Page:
Atlanta Life Insurance Company

Spring 2021

“atlanta life insurance company”

patricia rangel

Sweet Auburn,” was the cornerstone of the Black community in Atlanta between 1900 and 1960. The one-mile stretch housed both a residential area to the east and a business district to the west that were inherently interconnected mentally, socially, spiritually, and economically. The city’s wealthiest Black entrepreneur, Alonzo Herndon, purchased a large block of commercial property on Auburn Avenue, where he located his Atlanta Life Insurance Company, founded in 1905. Born enslaved by his biological father, Herndon and his family inherited poverty upon emancipation. Navigating the racial inequalities of his time, he hustled, saved, sought opportunities, and refined his craft as an industrialist to accumulate his fortune. Upon his death in 1927, his son Norris, took over the insurance business. During the 1950s, Atlanta Life continued to see its mission as more than a capitalistic venture. It supported Dr. Alexa Henderson contests, “the growing protest movement, offering employment to fired teachers, posting bail for jailed students, and providing meeting space and printing and communications facilities to civil rights groups.”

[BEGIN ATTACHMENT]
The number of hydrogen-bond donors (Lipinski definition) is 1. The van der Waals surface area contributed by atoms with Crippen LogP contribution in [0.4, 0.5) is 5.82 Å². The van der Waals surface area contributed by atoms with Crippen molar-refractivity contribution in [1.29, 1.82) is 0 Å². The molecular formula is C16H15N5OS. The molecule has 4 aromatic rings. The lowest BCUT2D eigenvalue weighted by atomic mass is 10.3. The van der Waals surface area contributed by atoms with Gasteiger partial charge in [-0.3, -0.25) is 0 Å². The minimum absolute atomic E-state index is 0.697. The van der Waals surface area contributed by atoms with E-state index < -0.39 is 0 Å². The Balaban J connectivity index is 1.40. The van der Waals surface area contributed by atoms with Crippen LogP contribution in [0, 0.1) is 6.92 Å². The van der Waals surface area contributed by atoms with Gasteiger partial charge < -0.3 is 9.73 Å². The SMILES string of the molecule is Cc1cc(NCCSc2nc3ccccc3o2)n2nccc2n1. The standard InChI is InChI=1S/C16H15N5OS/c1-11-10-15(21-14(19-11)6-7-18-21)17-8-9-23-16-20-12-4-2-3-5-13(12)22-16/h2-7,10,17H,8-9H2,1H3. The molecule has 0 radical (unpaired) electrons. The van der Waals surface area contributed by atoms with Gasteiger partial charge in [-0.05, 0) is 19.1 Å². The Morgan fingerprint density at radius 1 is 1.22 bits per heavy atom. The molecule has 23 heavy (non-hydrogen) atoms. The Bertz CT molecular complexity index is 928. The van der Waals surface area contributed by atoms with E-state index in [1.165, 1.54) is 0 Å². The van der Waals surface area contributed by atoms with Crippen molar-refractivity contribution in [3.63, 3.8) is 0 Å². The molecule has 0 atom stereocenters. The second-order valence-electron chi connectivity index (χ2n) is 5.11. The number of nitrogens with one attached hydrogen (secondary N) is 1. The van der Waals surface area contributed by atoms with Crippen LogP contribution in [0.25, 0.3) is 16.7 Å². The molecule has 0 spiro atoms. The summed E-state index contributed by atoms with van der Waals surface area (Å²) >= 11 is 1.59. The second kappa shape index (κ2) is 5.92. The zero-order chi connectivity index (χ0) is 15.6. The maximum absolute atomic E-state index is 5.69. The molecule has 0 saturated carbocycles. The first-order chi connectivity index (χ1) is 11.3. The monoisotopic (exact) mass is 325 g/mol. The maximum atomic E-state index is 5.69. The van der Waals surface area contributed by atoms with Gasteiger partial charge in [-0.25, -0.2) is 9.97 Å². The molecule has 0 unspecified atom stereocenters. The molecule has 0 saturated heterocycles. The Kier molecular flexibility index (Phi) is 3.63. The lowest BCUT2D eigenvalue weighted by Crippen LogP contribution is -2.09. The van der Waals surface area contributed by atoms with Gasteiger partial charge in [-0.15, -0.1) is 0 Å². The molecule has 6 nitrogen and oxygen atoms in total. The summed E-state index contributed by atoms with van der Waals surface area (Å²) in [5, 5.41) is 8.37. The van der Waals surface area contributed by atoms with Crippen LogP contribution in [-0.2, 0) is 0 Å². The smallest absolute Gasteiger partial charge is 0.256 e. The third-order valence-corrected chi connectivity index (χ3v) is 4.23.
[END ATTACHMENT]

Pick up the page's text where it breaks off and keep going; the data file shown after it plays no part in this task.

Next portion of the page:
In 1984, these three buildings; the Atlanta Life Insurance Company, the Smith House, and the Rucker’s Building amongst others on Auburn Avenue were designated as part of the “Sweet Auburn Historical District” under the United States National Parks Service. Despite its national recognition and worthiness to be preserved, two of them have been demolished. Atlanta Life is the only one standing, unoccupied, and slowly deteriorating. Its weathered walls bear witness to Black excellence, entrepreneurship, and community service. Its beautiful portraits in the windows, pale in comparison to the impact its staff had on the street and across the country.

In September 2020 three Atlantans, Ambassador Andrew Young, Michael “Killer Mike” Render, and Ryan Glover launched Greenwood, a “Modern Bank for the Culture.” Inspired by the Greenwood District of Tulsa, Oklahoma, known as the Black Wall Street which recirculated Black wealth all day, every day, until it burned to the ground by a white mob in 1921. Young, Render, and Glover are proof of the modern-day entrepreneurs and activists that could be equally inspired by the street Fortune Magazine in 1956 called, “the richest [Black] street in the world.” The history and structure are there ready to be tapped.

Leave a Reply

Your email address will not be published. Required fields are marked *